risk management solutions, compliance solution, kyc verification - KYC Portal CLM
The Problem

With the enactment of ever more stringent regulations established by diverse legislative acts, dictating the discovery of the origin of funds, not least the EU’s 4th anti-money-laundering directive, the reality is that the requirement to conduct complete due diligence of prospective clients, suppliers and sources of business is an entirely inescapable one.

More than merely from a legislative and regulatory act, the need to “know your customer” finds its roots in a solid, if not common-sense business approach, that of being able to manage and limit commercial risk ensuring minimal exposure and avoiding impacting the organisational bottom line.

To date, however, KYC compliance is often seen as being an imposed regulatory hurdle, practiced by limited subsets of sectors, and rarely as a means to ensure ongoing efficiency.This is perhaps unsurprising given the complex, burdensome and frequently disjointed landscape in which compliance specialists are required to operate.

The customer background discovery process has always been based on a mix of self-disclosure, verified via limited and disparate, generally external sources, collation of differing media and especially hampered by the conflicting onus to acquire as much valid data as possible while churning out the maximum number of verifications as possible.In turn, this translates to a “best-practice”, check listing-by-numbers approach, with ever increasing specialist resources being dedicated to a process that, when juxtaposed with increasingly demanding laws, can only be hurried, incomplete and ultimately fail.

The inadequacy of KYC practices are plain to see and evidenced by glaring failures over the past decade – from the subprime mortgage crisis of the mid noughties that snowballed to encompass most western economies and led to the biggest financial crisis in 3 decades to the “omissions” by huge financial operators, the likes of HSBC, CitiGroup, BNP Paribas and countless others, fined in the billions by North American and European regulators for failure to comply with what would otherwise be basic requirements for operators whose only line of business is the identifications, limitation and management of risk.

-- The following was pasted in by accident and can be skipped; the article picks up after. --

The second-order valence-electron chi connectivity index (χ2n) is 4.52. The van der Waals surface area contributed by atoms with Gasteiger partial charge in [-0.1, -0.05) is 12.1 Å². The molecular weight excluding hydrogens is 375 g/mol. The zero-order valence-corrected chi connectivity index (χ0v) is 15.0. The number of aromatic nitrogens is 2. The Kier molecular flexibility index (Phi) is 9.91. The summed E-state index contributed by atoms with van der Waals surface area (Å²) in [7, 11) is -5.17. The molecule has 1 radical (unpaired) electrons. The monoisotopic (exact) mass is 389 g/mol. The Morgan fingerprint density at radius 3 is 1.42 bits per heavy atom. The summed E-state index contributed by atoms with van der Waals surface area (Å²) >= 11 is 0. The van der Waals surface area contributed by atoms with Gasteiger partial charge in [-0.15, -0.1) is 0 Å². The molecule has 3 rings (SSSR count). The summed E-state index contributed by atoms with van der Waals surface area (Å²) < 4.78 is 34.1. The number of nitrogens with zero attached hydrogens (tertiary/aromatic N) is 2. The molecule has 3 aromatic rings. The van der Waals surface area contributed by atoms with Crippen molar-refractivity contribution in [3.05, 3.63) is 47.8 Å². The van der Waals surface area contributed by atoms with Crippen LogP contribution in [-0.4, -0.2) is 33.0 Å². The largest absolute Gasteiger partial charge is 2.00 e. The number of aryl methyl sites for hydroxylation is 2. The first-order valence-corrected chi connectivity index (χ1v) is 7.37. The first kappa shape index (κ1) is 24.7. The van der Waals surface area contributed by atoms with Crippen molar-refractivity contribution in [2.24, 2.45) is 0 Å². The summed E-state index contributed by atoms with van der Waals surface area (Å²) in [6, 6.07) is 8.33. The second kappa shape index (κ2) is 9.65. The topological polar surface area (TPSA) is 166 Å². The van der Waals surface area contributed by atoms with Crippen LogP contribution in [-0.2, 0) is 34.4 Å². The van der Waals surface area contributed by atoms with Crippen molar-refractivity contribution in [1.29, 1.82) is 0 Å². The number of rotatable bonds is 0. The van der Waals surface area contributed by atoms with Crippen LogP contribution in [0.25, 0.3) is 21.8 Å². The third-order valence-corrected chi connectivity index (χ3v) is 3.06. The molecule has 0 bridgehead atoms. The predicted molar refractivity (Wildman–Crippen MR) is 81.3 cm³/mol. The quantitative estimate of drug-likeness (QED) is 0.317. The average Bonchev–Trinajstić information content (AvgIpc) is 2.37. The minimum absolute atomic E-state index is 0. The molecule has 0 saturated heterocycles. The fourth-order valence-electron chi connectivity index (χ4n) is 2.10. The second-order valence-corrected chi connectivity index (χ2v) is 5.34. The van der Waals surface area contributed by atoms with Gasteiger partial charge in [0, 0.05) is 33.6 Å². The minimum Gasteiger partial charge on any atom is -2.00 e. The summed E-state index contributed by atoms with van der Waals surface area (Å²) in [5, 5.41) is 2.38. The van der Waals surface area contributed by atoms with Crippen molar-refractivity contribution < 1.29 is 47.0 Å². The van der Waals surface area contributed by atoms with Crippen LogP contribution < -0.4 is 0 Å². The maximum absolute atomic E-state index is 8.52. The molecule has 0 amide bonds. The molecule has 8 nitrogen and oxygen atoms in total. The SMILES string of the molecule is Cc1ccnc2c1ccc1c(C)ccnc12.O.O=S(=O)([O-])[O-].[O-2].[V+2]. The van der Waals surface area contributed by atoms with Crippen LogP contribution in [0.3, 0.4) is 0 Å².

Furthermore, the only apparent course of action, in response to the question of how can compliance be improved appears to be that of increasing dedicated resource spend and intentionally slowing the process down to ensure thorough verification – in 2016 the average spend for major US banks was in excess of $60,000,000 with some hitting the $500,000,000 mark and an increased vetting time of 22% over 2015, with completion times ranging from two to four months, and with 2017 earmarked to further slow the process down by another 18%.

This clearly unsustainable approach is further compounded by the fact that customers are reporting to require up to 8 interactions in the course of being on-boarded and that 9 out of 10 corporate customers are dissatisfied with their institutions’ KYC processes.

The reality is that the same “solutions” being applied as a remedy to this spiralling situation are not only further compounding the problem, but are intrinsically at the heart of the failure of the system.

At its least convoluted, simplest form, customer due diligence is nothing but the collation of data sources and the ongoing analysis, determining whether an entity being assessed merits being transacted with.The volumes of data being analysed, the disparate sources being queried and frequency of ongoing checks are a textbook case for maximum automation and integrated intelligence rather than human interaction and subjective analysis.Even more so when one considers that the bulk of this data is already in possession, or at the very least at the fingertips of the organisations measuring risk, but fragmented across departments, business units and specialists who more often than not “speak” different languages given the disparate nature of their business focus.

The Solution

This is the scenario which sparked the birth of an all-encompassing software solution like KYC Portal.

To date, the compliance landscape is dotted with software solutions that only partially address data management problems – from semi- to fully-automated screening services that are anything but completely accurate or real-time, to solutions that connect to existing ERPs and customer management databases.There is however no single solution that aims to reduce (in the impossibility to entirely eliminate) human subjectivity to the bare minimum.

KYC Portal, first conceived as a compliance streamlining tool has evolved into a fully-fledged Big Data platform, one in which huge data sets from disparate sources are brought together, analysed and parameterised to reveal trends and patterns that would otherwise be indistinguishable and unrecognisable, effectively flagging suspicious behaviour and identifying an organisation’s risk exposure.